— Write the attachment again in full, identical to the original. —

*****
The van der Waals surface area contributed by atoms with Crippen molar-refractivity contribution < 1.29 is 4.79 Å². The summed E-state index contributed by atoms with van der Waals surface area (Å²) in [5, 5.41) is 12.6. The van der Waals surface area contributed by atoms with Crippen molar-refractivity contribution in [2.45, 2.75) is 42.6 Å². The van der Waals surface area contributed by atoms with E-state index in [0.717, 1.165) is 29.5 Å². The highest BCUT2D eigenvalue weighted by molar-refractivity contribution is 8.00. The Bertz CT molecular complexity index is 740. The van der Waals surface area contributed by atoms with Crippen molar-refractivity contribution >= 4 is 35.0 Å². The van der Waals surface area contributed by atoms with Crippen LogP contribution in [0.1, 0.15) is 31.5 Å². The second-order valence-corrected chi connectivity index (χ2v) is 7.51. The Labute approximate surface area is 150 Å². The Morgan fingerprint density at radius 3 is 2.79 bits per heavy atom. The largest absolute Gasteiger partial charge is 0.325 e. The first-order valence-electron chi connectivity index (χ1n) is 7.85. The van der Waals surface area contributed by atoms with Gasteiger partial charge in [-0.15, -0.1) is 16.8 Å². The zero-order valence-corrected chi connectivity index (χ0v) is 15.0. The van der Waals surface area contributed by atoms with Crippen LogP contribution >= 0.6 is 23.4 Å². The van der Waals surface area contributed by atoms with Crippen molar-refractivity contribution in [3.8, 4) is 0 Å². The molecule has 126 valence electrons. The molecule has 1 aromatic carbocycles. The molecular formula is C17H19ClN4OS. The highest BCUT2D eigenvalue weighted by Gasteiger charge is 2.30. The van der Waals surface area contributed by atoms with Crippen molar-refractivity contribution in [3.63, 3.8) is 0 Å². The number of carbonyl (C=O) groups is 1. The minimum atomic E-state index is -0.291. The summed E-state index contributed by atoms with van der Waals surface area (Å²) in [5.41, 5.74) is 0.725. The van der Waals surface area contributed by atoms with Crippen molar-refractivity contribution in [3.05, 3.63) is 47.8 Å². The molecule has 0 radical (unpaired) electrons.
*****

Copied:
The van der Waals surface area contributed by atoms with Crippen molar-refractivity contribution < 1.29 is 4.79 Å². The summed E-state index contributed by atoms with van der Waals surface area (Å²) in [5, 5.41) is 12.6. The van der Waals surface area contributed by atoms with Crippen molar-refractivity contribution in [2.45, 2.75) is 42.6 Å². The van der Waals surface area contributed by atoms with E-state index in [0.717, 1.165) is 29.5 Å². The highest BCUT2D eigenvalue weighted by molar-refractivity contribution is 8.00. The Bertz CT molecular complexity index is 740. The van der Waals surface area contributed by atoms with Crippen molar-refractivity contribution >= 4 is 35.0 Å². The van der Waals surface area contributed by atoms with Crippen LogP contribution in [0.1, 0.15) is 31.5 Å². The second-order valence-corrected chi connectivity index (χ2v) is 7.51. The Labute approximate surface area is 150 Å². The Morgan fingerprint density at radius 3 is 2.79 bits per heavy atom. The largest absolute Gasteiger partial charge is 0.325 e. The first-order valence-electron chi connectivity index (χ1n) is 7.85. The van der Waals surface area contributed by atoms with Gasteiger partial charge in [-0.15, -0.1) is 16.8 Å². The zero-order valence-corrected chi connectivity index (χ0v) is 15.0. The van der Waals surface area contributed by atoms with Crippen LogP contribution >= 0.6 is 23.4 Å². The van der Waals surface area contributed by atoms with Crippen molar-refractivity contribution in [3.8, 4) is 0 Å². The molecule has 126 valence electrons. The molecule has 1 aromatic carbocycles. The molecular formula is C17H19ClN4OS. The highest BCUT2D eigenvalue weighted by Gasteiger charge is 2.30. The van der Waals surface area contributed by atoms with Crippen molar-refractivity contribution in [3.63, 3.8) is 0 Å². The number of carbonyl (C=O) groups is 1. The minimum atomic E-state index is -0.291. The summed E-state index contributed by atoms with van der Waals surface area (Å²) in [5.41, 5.74) is 0.725. The van der Waals surface area contributed by atoms with Crippen molar-refractivity contribution in [3.05, 3.63) is 47.8 Å². The molecule has 0 radical (unpaired) electrons.